My personal experience with dogs is that I never had a problem
handling male dogs, but this might be my rather assertive ("alpha
male" if you wish) kind of personality. My wife is also concerned
that while I might be able to handle the dog just fine all hell might
brake loose as soon as I turn my back (that is already somewhat the
case with our kids anyway).

Are her concerns founded? Is there a significant difference in the
behavior of male and female German Sheperds, in paticular concerning
obedience and agression?

Are male German Sheperds more likely to be a risk for small kids?

Many thanks in advance for any advice,


I'm glad you had the good sense to ask advice before rushing out to get a
dog. Good for you!!!
Your spelling of the name of the breed, suggests you haven't yet done

research. Not to worry - it's a common mistake. However, armed with the
correct spelling, I suggest you start by doing a ton of research on German
Shepherds. There are many types. Some with very harsh, working type

and others with calmer type breeding. I suggest you look into a breeder

breeds for the show ring and family type dogs, rather than one who purely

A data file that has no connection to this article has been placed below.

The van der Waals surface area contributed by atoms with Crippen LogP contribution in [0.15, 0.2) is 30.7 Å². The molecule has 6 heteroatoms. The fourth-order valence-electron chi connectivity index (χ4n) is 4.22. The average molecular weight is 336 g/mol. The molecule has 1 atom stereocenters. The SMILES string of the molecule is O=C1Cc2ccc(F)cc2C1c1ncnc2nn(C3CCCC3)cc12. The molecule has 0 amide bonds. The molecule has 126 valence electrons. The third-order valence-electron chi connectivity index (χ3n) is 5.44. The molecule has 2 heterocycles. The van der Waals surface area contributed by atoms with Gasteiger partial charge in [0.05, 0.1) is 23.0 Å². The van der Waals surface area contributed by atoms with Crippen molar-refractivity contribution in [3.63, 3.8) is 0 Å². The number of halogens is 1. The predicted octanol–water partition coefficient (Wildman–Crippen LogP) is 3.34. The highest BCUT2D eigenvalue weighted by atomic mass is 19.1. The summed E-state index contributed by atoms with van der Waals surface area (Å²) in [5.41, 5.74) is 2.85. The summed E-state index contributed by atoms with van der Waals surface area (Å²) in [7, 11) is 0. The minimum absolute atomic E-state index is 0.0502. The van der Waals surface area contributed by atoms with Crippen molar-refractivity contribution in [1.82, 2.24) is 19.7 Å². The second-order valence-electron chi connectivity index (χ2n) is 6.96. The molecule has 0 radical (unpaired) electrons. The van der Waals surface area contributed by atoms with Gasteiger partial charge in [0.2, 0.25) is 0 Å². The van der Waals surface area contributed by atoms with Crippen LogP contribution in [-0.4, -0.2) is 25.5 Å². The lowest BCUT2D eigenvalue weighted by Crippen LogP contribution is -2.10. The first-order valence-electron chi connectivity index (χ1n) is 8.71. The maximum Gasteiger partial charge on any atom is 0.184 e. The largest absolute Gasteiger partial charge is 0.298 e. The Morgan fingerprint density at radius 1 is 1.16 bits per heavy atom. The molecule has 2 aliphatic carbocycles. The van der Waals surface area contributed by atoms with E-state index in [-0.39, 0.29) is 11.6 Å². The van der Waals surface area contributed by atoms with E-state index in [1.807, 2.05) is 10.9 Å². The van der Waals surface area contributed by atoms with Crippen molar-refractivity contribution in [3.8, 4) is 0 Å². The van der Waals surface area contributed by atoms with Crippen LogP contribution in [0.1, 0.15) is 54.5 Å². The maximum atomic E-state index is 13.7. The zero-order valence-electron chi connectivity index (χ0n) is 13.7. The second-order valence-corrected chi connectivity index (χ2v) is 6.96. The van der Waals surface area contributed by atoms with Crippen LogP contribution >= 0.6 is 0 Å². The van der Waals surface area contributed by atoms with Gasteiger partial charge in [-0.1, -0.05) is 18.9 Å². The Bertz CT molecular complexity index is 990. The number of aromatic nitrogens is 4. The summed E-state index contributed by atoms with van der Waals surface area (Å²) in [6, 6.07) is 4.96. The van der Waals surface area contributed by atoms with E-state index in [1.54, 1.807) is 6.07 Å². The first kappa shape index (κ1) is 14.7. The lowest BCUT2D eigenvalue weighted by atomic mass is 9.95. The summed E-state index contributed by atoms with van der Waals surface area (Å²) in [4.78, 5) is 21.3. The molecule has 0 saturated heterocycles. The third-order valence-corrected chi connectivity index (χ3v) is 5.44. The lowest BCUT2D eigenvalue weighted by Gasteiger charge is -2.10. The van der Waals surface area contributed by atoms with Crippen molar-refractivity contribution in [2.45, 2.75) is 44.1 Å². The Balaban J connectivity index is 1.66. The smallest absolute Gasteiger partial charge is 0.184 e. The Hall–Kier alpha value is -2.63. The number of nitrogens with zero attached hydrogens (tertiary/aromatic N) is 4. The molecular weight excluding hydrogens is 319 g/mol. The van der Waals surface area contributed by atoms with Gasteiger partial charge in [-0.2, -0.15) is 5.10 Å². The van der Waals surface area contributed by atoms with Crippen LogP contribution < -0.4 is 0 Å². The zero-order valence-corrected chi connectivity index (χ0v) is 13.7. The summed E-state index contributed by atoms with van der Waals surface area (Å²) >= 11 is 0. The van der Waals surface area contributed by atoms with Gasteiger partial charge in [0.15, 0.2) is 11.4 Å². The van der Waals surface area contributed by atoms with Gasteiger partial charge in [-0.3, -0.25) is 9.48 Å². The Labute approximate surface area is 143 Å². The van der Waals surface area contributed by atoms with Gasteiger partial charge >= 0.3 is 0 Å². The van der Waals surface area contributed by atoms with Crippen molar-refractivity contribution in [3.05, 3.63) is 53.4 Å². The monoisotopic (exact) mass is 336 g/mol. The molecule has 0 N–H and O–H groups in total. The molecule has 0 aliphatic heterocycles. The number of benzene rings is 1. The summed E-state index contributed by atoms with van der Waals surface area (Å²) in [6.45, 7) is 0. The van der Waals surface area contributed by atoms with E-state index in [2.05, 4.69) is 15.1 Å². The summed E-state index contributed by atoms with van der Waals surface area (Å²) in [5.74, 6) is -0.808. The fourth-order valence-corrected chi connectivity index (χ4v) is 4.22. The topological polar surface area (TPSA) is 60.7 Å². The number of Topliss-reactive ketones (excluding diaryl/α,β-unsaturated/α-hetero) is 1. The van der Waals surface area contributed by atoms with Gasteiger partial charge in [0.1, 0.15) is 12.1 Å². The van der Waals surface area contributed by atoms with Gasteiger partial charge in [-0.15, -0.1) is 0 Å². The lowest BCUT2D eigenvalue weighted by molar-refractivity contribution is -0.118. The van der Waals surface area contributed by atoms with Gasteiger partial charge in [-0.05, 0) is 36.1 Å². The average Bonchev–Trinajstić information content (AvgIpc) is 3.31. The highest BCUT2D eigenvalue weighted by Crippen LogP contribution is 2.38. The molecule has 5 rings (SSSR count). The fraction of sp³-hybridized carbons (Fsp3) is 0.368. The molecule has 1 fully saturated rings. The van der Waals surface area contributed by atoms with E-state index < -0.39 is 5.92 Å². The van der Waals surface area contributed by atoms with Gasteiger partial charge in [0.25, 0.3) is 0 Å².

breeds working dogs for their heavy work instinct.
As with all breeds these days, the GSD is plagued with hereditary

so your choice of breeder will be all important. Make absolutely sure,

you do all your homework, you hook up with a breeder who can show you

of many generations of genetically tested stock "and" the results on

Not someone who says they have no problems in their "line". One who
hopefully does something with their dogs rather than just pumps out

One who shows their dogs to get some idea of their possible breeding

who probably does other activities such as obedience etc. Make sure "you"
know what to ask and indeed demand, of any breeder you chose. There are

sites on the net which tell you how to choose a responsible breeder. Know
the questions by heart or write them down when visiting kennels or writing
to a breeder.
There are millions of GSD's out there, bred by irresponsible breeders, who